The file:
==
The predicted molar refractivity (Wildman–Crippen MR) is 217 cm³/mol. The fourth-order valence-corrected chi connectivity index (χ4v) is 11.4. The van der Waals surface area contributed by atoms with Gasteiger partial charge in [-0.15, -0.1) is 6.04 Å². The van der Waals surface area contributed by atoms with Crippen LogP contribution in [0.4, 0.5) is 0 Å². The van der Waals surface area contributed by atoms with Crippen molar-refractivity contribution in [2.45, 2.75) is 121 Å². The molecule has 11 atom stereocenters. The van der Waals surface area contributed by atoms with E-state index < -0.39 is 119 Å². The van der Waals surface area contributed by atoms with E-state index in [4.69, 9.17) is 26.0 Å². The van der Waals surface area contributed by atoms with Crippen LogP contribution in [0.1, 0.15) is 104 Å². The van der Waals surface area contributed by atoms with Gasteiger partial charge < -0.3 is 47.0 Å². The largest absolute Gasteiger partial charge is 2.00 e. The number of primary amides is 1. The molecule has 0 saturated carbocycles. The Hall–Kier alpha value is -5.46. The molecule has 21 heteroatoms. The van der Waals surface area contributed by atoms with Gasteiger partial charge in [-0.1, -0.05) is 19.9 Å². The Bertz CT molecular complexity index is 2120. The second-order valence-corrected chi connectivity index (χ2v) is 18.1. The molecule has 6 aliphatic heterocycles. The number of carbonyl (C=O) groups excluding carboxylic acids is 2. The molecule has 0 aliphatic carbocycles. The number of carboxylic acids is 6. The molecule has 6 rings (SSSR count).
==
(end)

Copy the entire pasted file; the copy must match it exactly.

The predicted molar refractivity (Wildman–Crippen MR) is 217 cm³/mol. The fourth-order valence-corrected chi connectivity index (χ4v) is 11.4. The van der Waals surface area contributed by atoms with Gasteiger partial charge in [-0.15, -0.1) is 6.04 Å². The van der Waals surface area contributed by atoms with Crippen LogP contribution in [0.4, 0.5) is 0 Å². The van der Waals surface area contributed by atoms with Crippen molar-refractivity contribution in [2.45, 2.75) is 121 Å². The molecule has 11 atom stereocenters. The van der Waals surface area contributed by atoms with E-state index < -0.39 is 119 Å². The van der Waals surface area contributed by atoms with E-state index in [4.69, 9.17) is 26.0 Å². The van der Waals surface area contributed by atoms with Crippen LogP contribution in [0.1, 0.15) is 104 Å². The van der Waals surface area contributed by atoms with Gasteiger partial charge < -0.3 is 47.0 Å². The largest absolute Gasteiger partial charge is 2.00 e. The number of primary amides is 1. The molecule has 0 saturated carbocycles. The Hall–Kier alpha value is -5.46. The molecule has 21 heteroatoms. The van der Waals surface area contributed by atoms with Gasteiger partial charge in [-0.1, -0.05) is 19.9 Å². The Bertz CT molecular complexity index is 2120. The second-order valence-corrected chi connectivity index (χ2v) is 18.1. The molecule has 6 aliphatic heterocycles. The number of carbonyl (C=O) groups excluding carboxylic acids is 2. The molecule has 0 aliphatic carbocycles. The number of carboxylic acids is 6. The molecule has 6 rings (SSSR count).